The Philippines has vowed to slash its greenhouse gas emissions by 75 percent by 2030, according to the country’s first ever submission of its mitigation plans to the United Nations.
To do this, it will rely on foreign aid and resources to reach the lion’s share of its commitment.
Out of the 75 percent target, only 2.71 percent will be achieved “unconditionally” or through policies and measures implemented using domestic resources. The remaining 72.79 percent will depend on resources from the international community.
The Philippines submitted a five page document, known as nationally determined contribution (NDC), to the UN Framework Convention on Climate Change on April 15. Its commitment is referenced against projected “business as usual” emissions of 3,340.3 metric tons of carbon dioxide from this year up to 2030. The emissions will be slashed from identified carbon-intensive sectors, namely agriculture, wastes, industry, transport and energy.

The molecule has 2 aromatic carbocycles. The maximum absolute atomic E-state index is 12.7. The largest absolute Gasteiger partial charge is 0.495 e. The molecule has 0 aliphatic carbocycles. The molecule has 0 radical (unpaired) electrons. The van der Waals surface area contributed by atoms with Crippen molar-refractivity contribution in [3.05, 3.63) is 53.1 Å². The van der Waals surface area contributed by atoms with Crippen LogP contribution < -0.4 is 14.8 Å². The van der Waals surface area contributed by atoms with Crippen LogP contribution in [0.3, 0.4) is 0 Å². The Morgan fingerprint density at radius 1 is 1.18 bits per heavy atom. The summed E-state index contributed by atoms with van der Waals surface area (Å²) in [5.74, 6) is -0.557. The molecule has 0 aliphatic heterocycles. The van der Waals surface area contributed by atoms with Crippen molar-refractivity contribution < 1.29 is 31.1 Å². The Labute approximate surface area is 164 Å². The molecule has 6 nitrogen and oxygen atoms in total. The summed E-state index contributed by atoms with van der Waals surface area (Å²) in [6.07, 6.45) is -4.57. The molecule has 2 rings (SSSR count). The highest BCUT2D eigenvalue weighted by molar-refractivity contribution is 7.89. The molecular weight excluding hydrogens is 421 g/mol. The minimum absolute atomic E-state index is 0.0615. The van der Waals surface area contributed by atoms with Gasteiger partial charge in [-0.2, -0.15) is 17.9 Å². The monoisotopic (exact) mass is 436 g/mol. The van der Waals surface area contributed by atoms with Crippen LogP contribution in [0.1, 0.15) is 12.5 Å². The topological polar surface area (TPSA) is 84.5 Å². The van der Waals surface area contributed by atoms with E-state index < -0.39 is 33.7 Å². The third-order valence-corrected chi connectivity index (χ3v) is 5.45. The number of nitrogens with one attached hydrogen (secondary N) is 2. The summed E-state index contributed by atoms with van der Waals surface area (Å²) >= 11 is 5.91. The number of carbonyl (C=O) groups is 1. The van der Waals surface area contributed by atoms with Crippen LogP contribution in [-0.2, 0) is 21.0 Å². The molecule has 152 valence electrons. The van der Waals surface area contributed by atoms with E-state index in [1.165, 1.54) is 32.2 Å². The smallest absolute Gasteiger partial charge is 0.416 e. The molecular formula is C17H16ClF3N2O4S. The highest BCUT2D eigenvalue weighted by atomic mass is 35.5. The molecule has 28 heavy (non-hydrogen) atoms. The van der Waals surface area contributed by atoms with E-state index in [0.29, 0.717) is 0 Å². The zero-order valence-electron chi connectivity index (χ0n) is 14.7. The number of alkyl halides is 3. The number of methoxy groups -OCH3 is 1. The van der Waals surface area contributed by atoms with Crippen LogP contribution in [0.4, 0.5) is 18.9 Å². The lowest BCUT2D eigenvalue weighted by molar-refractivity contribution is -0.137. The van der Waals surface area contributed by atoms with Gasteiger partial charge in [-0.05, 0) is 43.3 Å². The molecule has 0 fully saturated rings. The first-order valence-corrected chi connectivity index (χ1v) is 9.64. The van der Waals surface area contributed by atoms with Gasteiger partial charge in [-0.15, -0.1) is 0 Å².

Our country is among the last countries that signed the Paris Agreement on December 12, 2015, to submit its first NDC. This submission comes close to our initial pledge when the historic climate deal was signed to reduce gas emissions by 70 percent by 2030.
While some climate groups welcomed the country’s first NDC commitment, others scored the continuous lack of ambition from regulators of more carbon-intensive sectors, such as the Department of Energy which has only committed a paltry 2.8 percent reduction and avoidance target from 2020 to 2030, and 12.3 percent from 2030 to 2040.
Additionally, environment groups criticized the removal of forests from the sectors which will be part of the country’s climate mitigation efforts.
The Philippines finally submitting its first NDC is already an achievement in itself, and at least we have committed to an ambitious goal and will do our share to fight climate change, even if we are going to be relying on foreign aid and resources. What is important is we have made the commitment and are already starting to do what needs to be done in order to fulfill those climate goals, no matter how small those improvements or contributions may be.*